Category : TV and film

Kinda Sorta Weird

I became a Doctor Who fan when I was 13. I wish I could say it was love at first sight, but it wasn’t. But when I fell for it, I fell hard.

This was back in the Before Times, when you couldn’t buy episodes of TV shows. You either caught them when they aired (or were lucky enough to own a VCR that you could program to record when it aired) or you missed it. This was also before many of the 1960s episodes of Doctor Who had been recovered and were aired in the US. Basically, if you came into the show, you were jumping onto the middle car of a passing train and relying on fellow passengers and your own sense of direction to find your way around.

My friend Marc was a big fan of the show and invited me over to his house to watch it. I don’t remember how much he explained about what the show was and I don’t remember much of what we watched. I remember it was a Tom Baker story (which was shown as one long episode, since many PBS stations that showed Doctor Who, including our station in Kansas City, had all of the individual episodes of a serial spliced into one “Doctor Who movie”) and I remember not really getting into it or following it. And then my mom and brother began taking karate lessons on Friday nights and I didn’t go along with them (which is weird in retrospect, since studying a martial art was something I’d been interested in, but who can figure out the brain of a 13-year-old?), so I settled in front of the television with a Swanson’s TV dinner in front of me on a TV tray and flipped through the channels to see what was on. I landed on our PBS station just as the announcer said, “Coming up, a new Doctor Who movie: ‘Kinda’!” (Pronounced “kin-da”, like “cin-da-rella.”) Because Marc loved the show, I figured I’d give it another shot and at least watch the beginning. A very different opening sequence from the one I’d seen before started, with a cool, synthy scream leading into a New Wave-ish theme while the starry vastness of space hurtled at me. I was mesmerized. (more…)

Sebastião’s Adventure

I once had a dream about a movie adaptation of a book that’s never been written, and the movie went like this:

An orphan boy named Sebastião lives with a troupe of traveling performers, a carnival of sorts. The troupe is presided over by an old woman everyone simply calls “Mamãe.” Mamãe spends most of her time cooking and cleaning, but also keeping track of the troupe’s finances, making sure everyone in the troupe is happy, and dispensing motherly advice when needed. She may not be everyone’s real mother, but she certainly acts like she is.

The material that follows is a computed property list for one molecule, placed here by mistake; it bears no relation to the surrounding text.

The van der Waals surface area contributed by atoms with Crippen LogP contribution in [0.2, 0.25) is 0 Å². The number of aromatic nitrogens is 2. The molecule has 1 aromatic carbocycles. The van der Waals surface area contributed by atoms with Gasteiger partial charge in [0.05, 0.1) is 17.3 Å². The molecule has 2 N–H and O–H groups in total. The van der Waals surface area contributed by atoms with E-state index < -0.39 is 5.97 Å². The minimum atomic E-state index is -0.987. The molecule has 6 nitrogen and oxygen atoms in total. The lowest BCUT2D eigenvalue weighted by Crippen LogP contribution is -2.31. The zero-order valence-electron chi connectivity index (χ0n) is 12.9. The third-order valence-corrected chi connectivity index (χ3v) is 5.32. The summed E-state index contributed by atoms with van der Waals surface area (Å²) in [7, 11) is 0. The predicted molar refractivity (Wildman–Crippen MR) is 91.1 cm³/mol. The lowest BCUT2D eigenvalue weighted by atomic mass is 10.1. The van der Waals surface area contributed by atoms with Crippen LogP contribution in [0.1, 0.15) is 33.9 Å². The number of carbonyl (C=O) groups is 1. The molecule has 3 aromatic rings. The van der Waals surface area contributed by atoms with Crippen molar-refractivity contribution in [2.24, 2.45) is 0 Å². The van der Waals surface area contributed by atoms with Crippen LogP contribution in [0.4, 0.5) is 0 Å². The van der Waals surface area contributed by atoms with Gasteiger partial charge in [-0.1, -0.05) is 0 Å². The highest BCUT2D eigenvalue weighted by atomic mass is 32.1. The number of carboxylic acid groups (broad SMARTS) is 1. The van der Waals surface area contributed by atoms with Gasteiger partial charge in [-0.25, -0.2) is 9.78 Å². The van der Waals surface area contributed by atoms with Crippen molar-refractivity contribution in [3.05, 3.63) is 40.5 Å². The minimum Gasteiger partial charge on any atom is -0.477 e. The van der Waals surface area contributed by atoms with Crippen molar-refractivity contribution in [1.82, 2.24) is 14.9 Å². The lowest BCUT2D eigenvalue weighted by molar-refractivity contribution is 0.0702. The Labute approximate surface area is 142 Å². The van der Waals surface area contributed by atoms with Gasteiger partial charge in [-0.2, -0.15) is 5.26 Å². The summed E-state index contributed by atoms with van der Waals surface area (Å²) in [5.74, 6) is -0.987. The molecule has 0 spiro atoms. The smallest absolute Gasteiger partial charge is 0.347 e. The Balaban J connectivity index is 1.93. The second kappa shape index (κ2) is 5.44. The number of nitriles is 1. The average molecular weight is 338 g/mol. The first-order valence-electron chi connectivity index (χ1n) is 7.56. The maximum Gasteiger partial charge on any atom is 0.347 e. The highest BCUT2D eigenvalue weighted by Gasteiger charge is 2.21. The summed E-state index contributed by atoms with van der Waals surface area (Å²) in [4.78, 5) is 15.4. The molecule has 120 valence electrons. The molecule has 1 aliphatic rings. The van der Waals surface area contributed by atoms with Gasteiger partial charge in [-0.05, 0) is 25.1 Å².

One day, the troupe arrives in a small, dusty town in the back country. The town is mostly ramshackle buildings of wood planks and sheets of tin. The troupe sets up their tents and carts right in the town, settling into some abandoned houses as well. They quickly become friendly with the townsfolk while they prepare for a run of performances.

A magician lives in town. He’s never been on a big stage or in a big city. His performances are strictly local, for very little money, if any at all. He seethes with jealousy at the arrival of the performing troupe. They live the life he’s always wanted and now they’ve moved into his performance territory. How dare they! He struts through the town in his black tuxedo and black cape, daring the performers to challenge him to some sort of theatrical duel, but he’s ignored by both the visiting troupe and his fellow townsfolk. This makes him even angrier.

Sebastião is intrigued by the magician. The troupe has many different performers, but no magician, and the boy has always been fascinated by magic. He follows the magician through town, moving like a small shadow, slipping through streets and alleys as agile as a cat, unseen by the angry magician.

Sebastião trails the magician as the man sneaks into the troupe’s lodgings. He watches as the magician looks for a way to sabotage the troupe’s performances. The boy lets out a little gasp when he sees Mamãe walk in to discover the magician. “Who are you?” Mamãe asks. “What are you doing here?” The magician says nothing, shocked into silence. Mamãe looks him up and down. “Are you a performer?” she asks him. He nods. “Come with me.” She grabs his gloved hand and leads him to her kitchen. Sebastião follows silently.

In the middle of the kitchen is a huge, wood table, covered with onions, cabbages, and carrots. “I’m making a soup,” she tells the magician. “Help me chop the vegetables.” She hands him a large chopping knife. The two of them chop up the onions, the cabbages, the carrots. While they work, Mamãe questions him more. “What kind of performer are you?”

“I’m a magician,” he stammers out.

“Are you any good?” she asks.

“Well,” he says, clearing his throat dramatically, “I believe I am. But I’ve never made it out of this region. Sadly, my reputation has never made it as far as the big cities.”

“Huh,” Mamãe grunts. They continue chopping in silence, until Mamãe says, “Would you like to join our troupe? We don’t have a magician among us, but we could use one. We’d be happy to have you.”

The magician stops cutting, stunned at the offer. He looks up at Mamãe, perhaps to see if she’s making him a serious offer or just teasing him. She looks up at him. They look each other in the eyes. Sebastião sees it flowing between them like waves of hot, summer air: a sudden connection of love. Mamãe sees within the man a tremendous loneliness, a fear of dying alone and forgotten. The magician sees within Mamãe a powerful ocean of love she is happy to share with everyone. He could swim in that ocean for the rest of his life. He could drown in it, but he knows Mamãe would never let him drown.

Sebastião runs out from where he’s hiding, grabs the magician by the hand, and says, “Please, stay with us! Stay with us! Teach me magic so I can grow up to be a magician, too!” The boy is bursting with excitement. The magician looks down at Sebastião’s grinning, beaming face. He looks up at Mamãe’s face, so full of love and kindness.

He nods, slowly at first, but then more vigorously. “Yes,” he says, “I’ll join your troupe.”

Mamãe smiles warmly at him, then shakes her head and chuckles, looking back at her vegetables. “It’s not going to be easy,” she says. “The roads we travel are rough, our performances not always welcome. Our troupe is often like a family, squabbling and feuding.” She hacks a large cabbage in half. “But I think you’re making the right decision.”

All Good Things…

I’ve been watching the entire run of Sapphire & Steel recently and just watched the final story, which is weird even for this show, with an ending that is pretty mindblowing and a definitive way to end the series.